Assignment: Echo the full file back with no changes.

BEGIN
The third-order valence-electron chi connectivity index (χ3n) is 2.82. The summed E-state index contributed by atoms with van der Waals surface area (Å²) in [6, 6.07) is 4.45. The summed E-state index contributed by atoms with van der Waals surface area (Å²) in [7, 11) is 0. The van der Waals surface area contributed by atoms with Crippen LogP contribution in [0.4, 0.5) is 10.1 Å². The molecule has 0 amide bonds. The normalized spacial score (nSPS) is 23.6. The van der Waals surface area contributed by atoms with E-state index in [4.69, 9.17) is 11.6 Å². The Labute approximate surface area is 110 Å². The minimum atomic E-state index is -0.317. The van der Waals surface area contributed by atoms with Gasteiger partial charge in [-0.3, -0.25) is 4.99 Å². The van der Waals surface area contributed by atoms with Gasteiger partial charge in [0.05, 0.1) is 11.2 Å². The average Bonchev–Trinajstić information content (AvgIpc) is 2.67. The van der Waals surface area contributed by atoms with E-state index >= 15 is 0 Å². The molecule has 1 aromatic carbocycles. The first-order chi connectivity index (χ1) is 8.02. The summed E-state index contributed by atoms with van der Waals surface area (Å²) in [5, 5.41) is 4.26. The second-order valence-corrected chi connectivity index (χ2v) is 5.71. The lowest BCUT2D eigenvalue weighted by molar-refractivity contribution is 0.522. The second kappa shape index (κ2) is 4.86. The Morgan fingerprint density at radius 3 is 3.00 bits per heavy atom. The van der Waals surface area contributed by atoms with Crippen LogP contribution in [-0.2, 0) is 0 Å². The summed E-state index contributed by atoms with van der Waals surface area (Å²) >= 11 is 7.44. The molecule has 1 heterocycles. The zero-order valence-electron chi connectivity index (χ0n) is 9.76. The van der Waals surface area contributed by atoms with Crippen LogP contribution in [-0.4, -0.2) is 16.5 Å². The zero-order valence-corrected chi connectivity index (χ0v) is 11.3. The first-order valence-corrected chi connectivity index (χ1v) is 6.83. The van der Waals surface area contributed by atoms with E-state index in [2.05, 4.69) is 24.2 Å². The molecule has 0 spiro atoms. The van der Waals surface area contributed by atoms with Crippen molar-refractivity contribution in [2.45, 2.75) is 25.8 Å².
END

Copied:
The third-order valence-electron chi connectivity index (χ3n) is 2.82. The summed E-state index contributed by atoms with van der Waals surface area (Å²) in [6, 6.07) is 4.45. The summed E-state index contributed by atoms with van der Waals surface area (Å²) in [7, 11) is 0. The van der Waals surface area contributed by atoms with Crippen LogP contribution in [0.4, 0.5) is 10.1 Å². The molecule has 0 amide bonds. The normalized spacial score (nSPS) is 23.6. The van der Waals surface area contributed by atoms with E-state index in [4.69, 9.17) is 11.6 Å². The Labute approximate surface area is 110 Å². The minimum atomic E-state index is -0.317. The van der Waals surface area contributed by atoms with Gasteiger partial charge in [-0.3, -0.25) is 4.99 Å². The van der Waals surface area contributed by atoms with Gasteiger partial charge in [0.05, 0.1) is 11.2 Å². The average Bonchev–Trinajstić information content (AvgIpc) is 2.67. The van der Waals surface area contributed by atoms with E-state index >= 15 is 0 Å². The molecule has 1 aromatic carbocycles. The first-order chi connectivity index (χ1) is 8.02. The summed E-state index contributed by atoms with van der Waals surface area (Å²) in [5, 5.41) is 4.26. The second-order valence-corrected chi connectivity index (χ2v) is 5.71. The lowest BCUT2D eigenvalue weighted by molar-refractivity contribution is 0.522. The second kappa shape index (κ2) is 4.86. The Morgan fingerprint density at radius 3 is 3.00 bits per heavy atom. The van der Waals surface area contributed by atoms with Crippen LogP contribution in [-0.2, 0) is 0 Å². The summed E-state index contributed by atoms with van der Waals surface area (Å²) >= 11 is 7.44. The molecule has 1 heterocycles. The zero-order valence-electron chi connectivity index (χ0n) is 9.76. The van der Waals surface area contributed by atoms with Crippen LogP contribution in [-0.4, -0.2) is 16.5 Å². The zero-order valence-corrected chi connectivity index (χ0v) is 11.3. The first-order valence-corrected chi connectivity index (χ1v) is 6.83. The van der Waals surface area contributed by atoms with E-state index in [2.05, 4.69) is 24.2 Å². The molecule has 0 spiro atoms. The van der Waals surface area contributed by atoms with Crippen molar-refractivity contribution in [2.45, 2.75) is 25.8 Å².